Measuring the arrival quality of real-time packet trains - a global perspective and its real-time application
Speaker:Dr. Ulrich Speidel
Senior Lecturer
Department of Computer Science, University of Auckland
Date & Time:9 Apr 2013 (Tuesday) 16:00 - 17:00
Venue:J312
Organized by:Department of Electrical and Computer Engineering

Abstract

Real-time applications on the Internet include everyday applications such as Voice over IP telephony, but also more advanced technologies such as remote manipulation, e.g., for remote surgery. These applications work best if their packet trains arrive with minimum latency, low packet loss, constant inter-arrival times and all packets in the order in which they were transmitted. Latency is largely unavoidable due to the physical distance, but not meeting the remaining requirements perfectly requires applications to buffer packets until sufficient data for meaningful processing (e.g., audio playback) has accumulated at the receiver. Conventional "improvements" to Internet infrastructure, such as the addition of new links and load balancing can be a double-edged sword: While they create extra bandwidth and reduce congestion and sometimes latency, they also create additional router queues and alternative paths, potentially affecting inter-arrival times and in-order delivery. This is in particular a problem if the destination is served by long thin networks. Our project is a longitudinal study that attempts to track the long-term global trend in the arrival quality of real-time long distance packet streams. Such an advanced novel technology might be applied to various applications including internet-based real-time e-healthcare.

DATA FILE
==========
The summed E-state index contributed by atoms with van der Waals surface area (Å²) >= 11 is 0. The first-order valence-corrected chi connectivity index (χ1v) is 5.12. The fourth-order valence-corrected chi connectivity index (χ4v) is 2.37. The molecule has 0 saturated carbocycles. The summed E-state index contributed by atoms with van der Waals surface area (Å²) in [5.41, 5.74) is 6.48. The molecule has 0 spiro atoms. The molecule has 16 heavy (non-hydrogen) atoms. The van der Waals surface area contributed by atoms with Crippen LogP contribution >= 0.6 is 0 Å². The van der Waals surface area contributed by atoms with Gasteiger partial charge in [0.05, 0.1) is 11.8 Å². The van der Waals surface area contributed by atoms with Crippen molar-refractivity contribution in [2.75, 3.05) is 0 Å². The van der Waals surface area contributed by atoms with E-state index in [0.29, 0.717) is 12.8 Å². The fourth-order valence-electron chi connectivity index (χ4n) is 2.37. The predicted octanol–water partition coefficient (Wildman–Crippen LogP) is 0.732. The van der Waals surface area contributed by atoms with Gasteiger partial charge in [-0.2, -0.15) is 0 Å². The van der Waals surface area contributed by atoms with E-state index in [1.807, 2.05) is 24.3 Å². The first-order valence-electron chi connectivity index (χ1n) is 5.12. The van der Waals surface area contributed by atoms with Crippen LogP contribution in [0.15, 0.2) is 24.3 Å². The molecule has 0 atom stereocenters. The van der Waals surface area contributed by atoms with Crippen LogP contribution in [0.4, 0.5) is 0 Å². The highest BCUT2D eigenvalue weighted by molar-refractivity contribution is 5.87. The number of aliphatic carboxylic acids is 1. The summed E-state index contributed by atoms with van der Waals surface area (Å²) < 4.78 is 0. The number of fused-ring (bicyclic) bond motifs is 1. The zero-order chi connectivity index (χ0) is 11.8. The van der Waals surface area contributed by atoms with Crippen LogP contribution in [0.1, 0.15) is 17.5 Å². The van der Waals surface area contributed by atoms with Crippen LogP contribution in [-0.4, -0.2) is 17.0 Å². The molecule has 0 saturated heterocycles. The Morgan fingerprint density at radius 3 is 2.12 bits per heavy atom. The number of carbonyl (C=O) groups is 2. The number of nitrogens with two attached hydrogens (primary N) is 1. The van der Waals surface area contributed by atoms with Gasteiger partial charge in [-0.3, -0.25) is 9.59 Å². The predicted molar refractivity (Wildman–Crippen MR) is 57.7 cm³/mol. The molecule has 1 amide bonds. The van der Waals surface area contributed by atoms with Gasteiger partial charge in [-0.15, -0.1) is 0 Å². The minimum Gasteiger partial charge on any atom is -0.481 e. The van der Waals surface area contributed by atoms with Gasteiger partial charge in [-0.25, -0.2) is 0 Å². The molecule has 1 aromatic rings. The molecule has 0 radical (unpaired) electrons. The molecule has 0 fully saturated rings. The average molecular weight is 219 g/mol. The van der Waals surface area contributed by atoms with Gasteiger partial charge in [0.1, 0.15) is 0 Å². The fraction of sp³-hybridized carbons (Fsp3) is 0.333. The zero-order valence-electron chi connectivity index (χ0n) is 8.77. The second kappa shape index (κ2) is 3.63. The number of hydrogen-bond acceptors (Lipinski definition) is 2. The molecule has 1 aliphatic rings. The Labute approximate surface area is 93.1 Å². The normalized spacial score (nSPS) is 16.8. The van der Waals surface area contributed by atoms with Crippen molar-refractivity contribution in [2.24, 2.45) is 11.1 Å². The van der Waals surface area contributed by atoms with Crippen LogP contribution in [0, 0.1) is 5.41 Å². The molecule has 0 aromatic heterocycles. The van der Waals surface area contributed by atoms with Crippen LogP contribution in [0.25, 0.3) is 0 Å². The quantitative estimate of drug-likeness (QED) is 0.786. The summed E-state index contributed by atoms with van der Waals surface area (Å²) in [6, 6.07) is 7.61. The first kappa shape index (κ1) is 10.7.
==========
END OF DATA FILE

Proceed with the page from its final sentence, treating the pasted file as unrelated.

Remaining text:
Biography

Ulrich Speidel is a senior lecturer in the Department of Computer Science at the University of Auckland. Born in Germany, he holds an MSc in Physics and a PhD in Computer Science from the University of Auckland. His research interests originate in information theory and the application of information measures in a number of fields, including in signal processing, digital communication and computer networking.